With attacks against Internet of Things devices on the rise, threat researchers are warning companies to make sure they know their devices and have processes in place to maintain and defend them.
In a Jan. 25 blog post, threat intelligence firm Intel 471 stated a surge of attacks on IoT devices in 2020 and 2021 led to the theft of confidential information and creation of massive botnets for launching distributed denial-of-service (DDoS) attacks. The company also saw main malware codebases Mirai and Gafgyt being used to compromise connected devices, with variants of Mirai the most popular way to sell illicit access to targeted firms on underground forums.
The threat will only grow this year as attackers shift to more profit-focused motives,.
As IoT devices become more and more commonplace, and industries increase their dependency on these devices for their uptime and operations…one can expect to see the shift to targeted ransomware and IoT botnet operators working with access merchants to identify potential targets.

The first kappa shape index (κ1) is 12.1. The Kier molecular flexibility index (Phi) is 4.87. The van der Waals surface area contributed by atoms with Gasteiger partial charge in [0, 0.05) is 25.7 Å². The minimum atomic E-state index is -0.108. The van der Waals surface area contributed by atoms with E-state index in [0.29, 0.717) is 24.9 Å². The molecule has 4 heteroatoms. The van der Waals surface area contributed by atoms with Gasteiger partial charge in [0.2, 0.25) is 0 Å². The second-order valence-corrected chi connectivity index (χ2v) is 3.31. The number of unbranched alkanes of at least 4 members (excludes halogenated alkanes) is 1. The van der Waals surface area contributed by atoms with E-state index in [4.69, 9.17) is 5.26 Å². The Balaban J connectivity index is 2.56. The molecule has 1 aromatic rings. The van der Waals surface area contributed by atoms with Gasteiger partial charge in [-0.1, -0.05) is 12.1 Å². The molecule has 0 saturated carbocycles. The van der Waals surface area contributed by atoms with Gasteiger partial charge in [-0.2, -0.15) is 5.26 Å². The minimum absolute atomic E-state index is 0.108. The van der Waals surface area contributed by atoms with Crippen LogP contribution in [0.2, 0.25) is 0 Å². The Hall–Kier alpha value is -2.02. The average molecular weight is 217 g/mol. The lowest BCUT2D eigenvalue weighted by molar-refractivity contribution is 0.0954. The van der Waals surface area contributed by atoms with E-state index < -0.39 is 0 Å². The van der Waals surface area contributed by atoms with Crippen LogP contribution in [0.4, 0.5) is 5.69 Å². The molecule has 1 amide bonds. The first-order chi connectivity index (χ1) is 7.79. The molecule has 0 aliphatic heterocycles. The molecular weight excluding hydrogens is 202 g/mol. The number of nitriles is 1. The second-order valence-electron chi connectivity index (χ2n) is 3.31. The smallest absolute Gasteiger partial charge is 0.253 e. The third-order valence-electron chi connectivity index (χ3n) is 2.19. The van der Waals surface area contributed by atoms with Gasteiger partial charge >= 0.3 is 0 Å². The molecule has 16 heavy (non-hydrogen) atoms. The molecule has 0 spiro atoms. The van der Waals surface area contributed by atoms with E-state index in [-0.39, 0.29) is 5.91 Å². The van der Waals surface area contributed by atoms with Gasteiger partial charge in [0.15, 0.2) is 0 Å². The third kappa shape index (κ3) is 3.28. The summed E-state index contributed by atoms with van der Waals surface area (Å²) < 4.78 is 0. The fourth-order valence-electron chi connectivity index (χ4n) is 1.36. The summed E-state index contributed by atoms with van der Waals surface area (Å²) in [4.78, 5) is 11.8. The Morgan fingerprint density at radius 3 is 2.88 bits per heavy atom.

Two trends in the IoT marketplace are converging to create a significant security problem. Manufacturers of a plethora of devices are adding connected functionality for management and updates, as well as to offer additional services, leading to a larger attack surface area in most organizations. However, management of these devices has not kept pace, leaving many of them vulnerable to attack.
Vulnerabilities in IoT devices extend far beyond home routers and consumer products.
While people hear IoT and automatically think of smart devices — think home appliances with internet connection — that’s not really where the big, primary threat is. The vulnerabilities lie in the software development kits, operating systems and/or firmware that power the hardware that makes all these smart devices connect to the internet.
IoT has become a serious intelligence threat and opportunity.